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Health Care White Papers

  • How FRAM RFID from Fujitsu Improves the Medical Sterilization Process
    Published July 2012
    Hospitals and medical facilities must track the use, sterilization, storage and disposal of medical devices and supplies. Fujitsu's Ferroelectric Random Access Memory (FRAM), combined with radio frequency identification, is simplifying the task of assuring that these vital products remain clean and uncontaminated. RFID offers a quick and efficient digital means of monitoring supplies and maintaining inventory records, but most RFID technologies lack the durability and reliability necessary within a medical environment; for example, the gamma-radiation sterilization method would destroy standard tags. This technical paper introduces the company's FRAM RFID technology, which combines RFID's high-performance, high-capacity tracking ability with radiation hardiness, enabling it to withstand sterilization. (6 pages)
  • Health-Care Market Secrets
    Published January 2012
    SATO America offers tips for how to break into the expanding health-care market, and discusses several products reflecting the range of automated data-collection and RFID applications in that sector. (4 pages)
  • Track-and-Trace Solutions for the Health-care and Pharmaceutical Industries
    Published December 2011
    Counterfeit medicine is a growing problem worldwide. Consumer and patient safety is crucially important within the health-care and pharmaceutical industries, as is the eroding bottom lines of many drug companies due to the infiltration of bogus medications into the supply chain. SATO America explains why track-and-trace solutions, including bar-coding and RFID technologies, should be implemented in order to ensure the integrity of pharmaceuticals moving from manufacturer to consumer, as well as improve productivity and profitability. (3 pages)
  • RTLS-based Ubiquitous Health-Care Management System Design and Implementation
    Published August 2011
    The U.S. health-care system, one of the most complex systems worldwide, has suffered from ineffective logistics management, patient safety concerns and escalating costs. Real-time location systems (RTLS) based on ubiquitous computing are a new application that will increase the visibility and operational efficiency of clinical and administrative workflow in the health-care setting. In this paper, Xiaoyu Ma, Kai Yang and Kimberly Brayley propose a hybrid framework to implement RTLS technology in hospitals, according to the theory of information system design theory, lean management and task-technology fit. (25 pages)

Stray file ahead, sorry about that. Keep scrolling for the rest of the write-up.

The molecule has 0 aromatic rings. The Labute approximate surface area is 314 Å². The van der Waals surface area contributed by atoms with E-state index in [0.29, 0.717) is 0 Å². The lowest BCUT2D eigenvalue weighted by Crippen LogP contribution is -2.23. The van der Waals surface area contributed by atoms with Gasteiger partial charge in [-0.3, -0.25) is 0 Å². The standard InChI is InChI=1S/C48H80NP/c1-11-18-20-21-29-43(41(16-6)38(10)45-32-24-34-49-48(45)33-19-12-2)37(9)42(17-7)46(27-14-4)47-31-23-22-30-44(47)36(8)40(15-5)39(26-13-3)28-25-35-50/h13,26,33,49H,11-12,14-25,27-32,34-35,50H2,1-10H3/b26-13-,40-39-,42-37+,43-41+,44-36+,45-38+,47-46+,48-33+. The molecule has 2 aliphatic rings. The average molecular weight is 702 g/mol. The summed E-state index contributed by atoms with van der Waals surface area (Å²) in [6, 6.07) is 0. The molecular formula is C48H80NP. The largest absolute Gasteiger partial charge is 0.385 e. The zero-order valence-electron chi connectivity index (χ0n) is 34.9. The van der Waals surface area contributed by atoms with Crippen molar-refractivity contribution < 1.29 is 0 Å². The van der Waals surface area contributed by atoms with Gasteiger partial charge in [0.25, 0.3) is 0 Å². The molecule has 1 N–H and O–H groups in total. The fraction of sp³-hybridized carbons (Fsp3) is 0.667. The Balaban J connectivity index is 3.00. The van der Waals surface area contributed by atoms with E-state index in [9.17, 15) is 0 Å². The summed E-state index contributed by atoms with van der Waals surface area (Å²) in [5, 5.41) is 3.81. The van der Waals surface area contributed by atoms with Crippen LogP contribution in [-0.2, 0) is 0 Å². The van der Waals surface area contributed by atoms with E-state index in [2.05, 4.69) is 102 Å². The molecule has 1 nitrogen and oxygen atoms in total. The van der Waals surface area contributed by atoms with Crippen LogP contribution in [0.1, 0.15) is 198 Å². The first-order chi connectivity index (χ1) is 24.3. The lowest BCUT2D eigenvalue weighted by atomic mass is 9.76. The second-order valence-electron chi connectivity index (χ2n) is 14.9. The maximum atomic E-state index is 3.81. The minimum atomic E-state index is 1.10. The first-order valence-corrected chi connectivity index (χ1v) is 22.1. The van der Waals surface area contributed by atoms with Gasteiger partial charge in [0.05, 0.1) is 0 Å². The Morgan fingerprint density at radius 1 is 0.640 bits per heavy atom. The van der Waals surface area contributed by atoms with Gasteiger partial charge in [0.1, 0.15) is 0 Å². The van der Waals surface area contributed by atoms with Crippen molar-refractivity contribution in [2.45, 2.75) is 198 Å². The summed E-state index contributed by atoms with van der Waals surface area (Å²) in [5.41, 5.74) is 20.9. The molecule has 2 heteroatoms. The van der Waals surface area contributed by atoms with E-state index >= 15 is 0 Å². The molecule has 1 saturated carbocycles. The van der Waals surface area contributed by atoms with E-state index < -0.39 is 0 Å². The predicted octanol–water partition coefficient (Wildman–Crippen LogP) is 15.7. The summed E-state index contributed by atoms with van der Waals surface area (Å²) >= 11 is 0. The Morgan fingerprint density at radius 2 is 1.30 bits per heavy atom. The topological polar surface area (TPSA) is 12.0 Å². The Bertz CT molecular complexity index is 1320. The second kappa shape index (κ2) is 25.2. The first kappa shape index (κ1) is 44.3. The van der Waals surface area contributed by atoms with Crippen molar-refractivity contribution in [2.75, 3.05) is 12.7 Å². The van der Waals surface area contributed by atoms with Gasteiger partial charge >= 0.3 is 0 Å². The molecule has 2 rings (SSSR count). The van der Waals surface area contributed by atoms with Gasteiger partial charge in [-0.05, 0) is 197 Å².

• RFID Technology in the Blood-Tracking Process
    Published May 2011
    Unitech explores how a growing number of hospitals and blood centers are leveraging radio frequency identification solutions to enhance patient safety, improve efficiency and trim the costs associated with monitoring and tracking blood products. (4 pages)
  • Controlling Fraudulent and Quality-Impaired Medicine: An Awareness Model
    Published May 2011
    The large amount of counterfeit drugs appearing in developing nations, as well as the exponentially rising emergence of fraudulent medicine in those countries, has motivated research into integrating advanced RFID instruments into the pharmaceutical industry. Eldar Sultanow, the CIO of XQS Service GmbH, discusses such research—which is working toward identifying and preventing counterfeit drugs from appearing on the market, and preserving the quality and security of pharmaceutical products—and outlines a comprehensive and safer model for medical lifecycles, utilizing radio frequency identification. (15 pages)
  • RFID in Oncology Clinics
    Published November 2010
    XECAN's Bin Yang, Ph.D., and Alliance Oncology's Per Halvorsen examine the use of radio frequency identification to enhance the patient experience, increase safety and eliminate treatment errors. (14 pages)
  • The Batteryless RFID Imperative in Health Care
    Published July 2010
    Ravi Pappu, the co-founder and VP of ThingMagic's Advanced Development Group, explains why batteryless RFID is the most economical way to measure a large number of parameters in health-care settings; how batteryless RFID's low cost and complexity enable innovative patient-centric applications that would otherwise not be implemented; and why it often makes sense to implement batteryless RFID applications first. (8 pages)
  • Methodologies for Sharply Reducing Hospital-acquired Infections
    Published June 2010
    Dynamic RFID Solutions discusses the spread of hospital-acquired infections, and explains how to combat the problem by promoting good hand hygiene via an automated, interactive electronic monitoring system utilizing RFID and infrared technologies. (7 pages)
  • The Novel Use of Information Technology in Military Medicine and Mass Casualty Situation Training
    Published March 2010
    Jorma Jokela, a student at the University of Tampere, offers an academic dissertation on several novel information technologies, including short video clips, mobile medical information systems (IS) and RFID, which have become an essential part of education in the modern health-care field. In military medicine, there are special needs for novel technologies, especially when optimizing first aid and initial treatment in challenging field situations. Jokela's thesis studies the use of such technologies in the training of military medicine for mass-casualty scenarios. (126 pages)
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